Araucaria Forests in Southern Chile: Integrating Local Subsistence Needs and the Conservation of an Endangered Species

2 Jul 2018 Parque Nacional Nahuelbuta, Chile, Central and Latin America Forests

Camila Molina González

This project will focus on evaluating the influence of cattle on the conservation of Araucaria araucana in the north of the Nahuelbuta mountain range, south center of Chile. The project aims to define the ecological threshold to integrate the subsistence activities of rural communities and the conservation of an endangered species. The approach of the ecological thresholds would allow to define the development of productive practices that do not compromise the regeneration of the araucaria and the biodiversity. Determining these thresholds would contribute to cattle regulation and can be used as a tool for sustainable forest management.

Araucaria Forest in Nahuelbuta.

Araucaria Forest in Nahuelbuta.

Araucaria araucana (Mol.) K Koch, called araucaria or pehuen (indigenous name), is an evergreen conifer endemic to the temperate forests of Chile and Argentina. Its distribution in the coastal zone of Chile restricts its presence to the Nahuelbuta mountain range. It is a species with a high conservation value for the ecological services it provides and forms landscapes of great scenic beauty, which represents a great relevance for tourist or recreational interests. In turn, it has great cultural importance for the Pehuenche indigenous peoples, and is valued for its edible seeds (pine nuts). It is classified as Endangered by the IUCN and by the Ministry of the Environment of Chile.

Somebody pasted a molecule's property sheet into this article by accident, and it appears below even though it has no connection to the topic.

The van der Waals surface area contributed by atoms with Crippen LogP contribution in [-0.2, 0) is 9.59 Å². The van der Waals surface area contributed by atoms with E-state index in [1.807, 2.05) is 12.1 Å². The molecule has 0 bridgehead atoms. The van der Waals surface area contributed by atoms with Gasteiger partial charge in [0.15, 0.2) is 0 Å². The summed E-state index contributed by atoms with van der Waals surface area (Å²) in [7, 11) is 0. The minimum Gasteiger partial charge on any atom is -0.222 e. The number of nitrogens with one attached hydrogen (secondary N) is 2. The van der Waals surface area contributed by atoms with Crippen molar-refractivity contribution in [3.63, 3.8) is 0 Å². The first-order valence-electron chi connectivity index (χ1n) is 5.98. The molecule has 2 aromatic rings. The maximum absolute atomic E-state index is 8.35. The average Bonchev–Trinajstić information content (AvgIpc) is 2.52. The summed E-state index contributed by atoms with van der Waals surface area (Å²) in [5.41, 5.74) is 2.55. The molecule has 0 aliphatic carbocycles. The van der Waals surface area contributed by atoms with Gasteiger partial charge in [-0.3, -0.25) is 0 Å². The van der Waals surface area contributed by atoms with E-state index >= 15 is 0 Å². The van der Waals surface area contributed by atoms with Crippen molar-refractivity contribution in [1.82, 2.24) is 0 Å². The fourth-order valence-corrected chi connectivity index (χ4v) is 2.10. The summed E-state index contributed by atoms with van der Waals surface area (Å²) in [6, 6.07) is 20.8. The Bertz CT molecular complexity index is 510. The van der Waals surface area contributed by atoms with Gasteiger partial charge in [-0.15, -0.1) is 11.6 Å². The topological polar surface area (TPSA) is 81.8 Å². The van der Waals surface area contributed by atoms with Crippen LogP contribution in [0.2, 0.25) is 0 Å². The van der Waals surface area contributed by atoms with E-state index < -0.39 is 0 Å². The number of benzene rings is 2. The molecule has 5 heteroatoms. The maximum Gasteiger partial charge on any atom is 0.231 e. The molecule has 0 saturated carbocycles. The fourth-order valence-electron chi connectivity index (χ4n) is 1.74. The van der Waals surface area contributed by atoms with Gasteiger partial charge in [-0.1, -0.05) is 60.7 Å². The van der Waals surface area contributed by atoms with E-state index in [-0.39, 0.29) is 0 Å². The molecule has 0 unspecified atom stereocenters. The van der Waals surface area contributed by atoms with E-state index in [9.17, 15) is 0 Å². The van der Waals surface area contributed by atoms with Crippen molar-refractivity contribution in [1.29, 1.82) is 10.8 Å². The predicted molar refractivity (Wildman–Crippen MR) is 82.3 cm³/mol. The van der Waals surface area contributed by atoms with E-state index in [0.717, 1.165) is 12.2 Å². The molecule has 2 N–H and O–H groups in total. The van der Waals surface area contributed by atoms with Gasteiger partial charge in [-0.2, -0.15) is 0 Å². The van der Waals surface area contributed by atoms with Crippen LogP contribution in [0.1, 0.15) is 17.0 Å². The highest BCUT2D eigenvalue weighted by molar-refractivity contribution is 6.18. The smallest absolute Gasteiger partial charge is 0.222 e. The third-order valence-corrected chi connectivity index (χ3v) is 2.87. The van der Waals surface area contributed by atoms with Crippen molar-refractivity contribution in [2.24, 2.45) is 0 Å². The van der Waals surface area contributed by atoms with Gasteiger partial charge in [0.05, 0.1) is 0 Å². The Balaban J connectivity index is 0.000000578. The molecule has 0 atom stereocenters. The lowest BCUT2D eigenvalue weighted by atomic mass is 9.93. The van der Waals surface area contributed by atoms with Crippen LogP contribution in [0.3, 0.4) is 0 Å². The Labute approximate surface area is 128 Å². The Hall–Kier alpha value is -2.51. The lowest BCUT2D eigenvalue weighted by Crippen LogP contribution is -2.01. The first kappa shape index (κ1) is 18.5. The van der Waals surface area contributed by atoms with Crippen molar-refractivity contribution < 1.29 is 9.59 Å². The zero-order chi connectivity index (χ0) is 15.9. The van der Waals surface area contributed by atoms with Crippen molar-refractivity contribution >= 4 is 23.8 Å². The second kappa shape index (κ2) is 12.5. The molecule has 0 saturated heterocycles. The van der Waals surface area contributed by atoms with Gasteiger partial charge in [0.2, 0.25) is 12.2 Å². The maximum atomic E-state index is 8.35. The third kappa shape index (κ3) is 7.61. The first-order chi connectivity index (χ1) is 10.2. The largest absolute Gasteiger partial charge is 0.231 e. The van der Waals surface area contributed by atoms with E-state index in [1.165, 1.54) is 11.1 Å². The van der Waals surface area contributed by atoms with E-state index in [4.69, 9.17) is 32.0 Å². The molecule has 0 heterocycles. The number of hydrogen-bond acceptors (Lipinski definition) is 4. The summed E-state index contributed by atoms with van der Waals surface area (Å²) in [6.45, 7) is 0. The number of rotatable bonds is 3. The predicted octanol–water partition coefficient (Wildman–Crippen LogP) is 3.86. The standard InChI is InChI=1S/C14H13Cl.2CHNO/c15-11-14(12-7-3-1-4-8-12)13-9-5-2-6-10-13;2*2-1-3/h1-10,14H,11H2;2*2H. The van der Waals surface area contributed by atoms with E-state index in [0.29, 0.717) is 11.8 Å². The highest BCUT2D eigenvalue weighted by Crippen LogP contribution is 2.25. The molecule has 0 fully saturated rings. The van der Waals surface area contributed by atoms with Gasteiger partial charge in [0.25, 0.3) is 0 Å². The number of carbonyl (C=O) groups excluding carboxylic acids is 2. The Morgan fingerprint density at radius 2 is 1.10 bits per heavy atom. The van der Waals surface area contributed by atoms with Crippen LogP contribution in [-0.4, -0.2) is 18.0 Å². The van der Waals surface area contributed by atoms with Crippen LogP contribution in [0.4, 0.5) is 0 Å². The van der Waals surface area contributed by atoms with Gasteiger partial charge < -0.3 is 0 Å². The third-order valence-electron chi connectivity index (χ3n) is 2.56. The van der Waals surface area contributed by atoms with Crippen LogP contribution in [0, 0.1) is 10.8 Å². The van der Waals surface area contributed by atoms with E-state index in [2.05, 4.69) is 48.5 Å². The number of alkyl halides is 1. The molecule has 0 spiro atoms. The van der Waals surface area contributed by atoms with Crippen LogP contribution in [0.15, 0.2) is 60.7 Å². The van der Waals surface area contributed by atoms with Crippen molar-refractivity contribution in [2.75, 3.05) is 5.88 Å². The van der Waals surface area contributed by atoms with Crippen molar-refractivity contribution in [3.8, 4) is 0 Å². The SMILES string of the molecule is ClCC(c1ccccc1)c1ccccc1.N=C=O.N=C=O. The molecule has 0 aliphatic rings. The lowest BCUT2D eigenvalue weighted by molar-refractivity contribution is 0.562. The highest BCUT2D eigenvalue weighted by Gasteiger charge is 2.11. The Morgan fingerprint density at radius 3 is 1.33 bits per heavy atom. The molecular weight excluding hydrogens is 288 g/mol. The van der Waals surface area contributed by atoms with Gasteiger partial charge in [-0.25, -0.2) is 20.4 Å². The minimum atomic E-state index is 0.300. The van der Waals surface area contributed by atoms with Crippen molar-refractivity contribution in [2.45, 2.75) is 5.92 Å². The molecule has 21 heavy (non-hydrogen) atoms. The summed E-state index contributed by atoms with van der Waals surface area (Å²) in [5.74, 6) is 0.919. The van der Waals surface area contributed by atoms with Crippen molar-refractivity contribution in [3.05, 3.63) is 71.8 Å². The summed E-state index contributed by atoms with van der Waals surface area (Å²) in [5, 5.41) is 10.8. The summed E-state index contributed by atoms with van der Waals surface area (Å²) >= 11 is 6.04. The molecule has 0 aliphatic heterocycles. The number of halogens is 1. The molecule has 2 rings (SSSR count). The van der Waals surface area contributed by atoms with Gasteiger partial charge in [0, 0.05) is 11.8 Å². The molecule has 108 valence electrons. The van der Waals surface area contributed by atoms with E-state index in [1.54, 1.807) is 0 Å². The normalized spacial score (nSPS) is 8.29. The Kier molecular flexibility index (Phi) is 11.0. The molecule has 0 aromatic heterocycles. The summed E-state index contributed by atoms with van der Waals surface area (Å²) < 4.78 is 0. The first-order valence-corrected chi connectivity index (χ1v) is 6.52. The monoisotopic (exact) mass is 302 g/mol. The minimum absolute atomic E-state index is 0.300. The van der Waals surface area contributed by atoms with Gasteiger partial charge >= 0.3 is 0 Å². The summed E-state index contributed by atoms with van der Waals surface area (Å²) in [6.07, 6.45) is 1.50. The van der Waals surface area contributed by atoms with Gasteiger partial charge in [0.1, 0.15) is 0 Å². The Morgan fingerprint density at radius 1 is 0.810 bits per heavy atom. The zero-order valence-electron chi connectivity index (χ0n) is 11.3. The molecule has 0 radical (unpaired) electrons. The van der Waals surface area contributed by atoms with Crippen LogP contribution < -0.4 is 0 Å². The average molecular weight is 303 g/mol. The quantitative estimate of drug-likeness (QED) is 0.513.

The Nahuelbuta mountain range is an area of high level of endemism and biodiversity, which is threatened by various anthropic activities. One of them is livestock, a practice that has not been separated from forests and protected areas, as it is a way of subsistence for many peasant families in rural areas of Chile. Cattle alter forest dynamics, negatively affecting regeneration and, consequently, the richness and abundance of plants.

The objective of this project is to evaluate the influence of livestock on the conservation of the araucaria, defining the ecological threshold to integrate the subsistence activities of rural communities and the conservation of this threatened species. The project will be carried out within the Nahuelbuta National Park and also in the fields of small rural owners. The effect of these practices on the regeneration of the araucaria and on the richness of the plants will be studied, and the data will be analysed through predictive models and ecological thresholds. Interviews will also be conducted to identify the main needs and interests of the Livelihoods System Approach (LSA).

Based on these results, a proposal will be designed in conjunction with the actors involved, to integrate the local needs and the conservation of the araucaria for sustainable subsistence activities.

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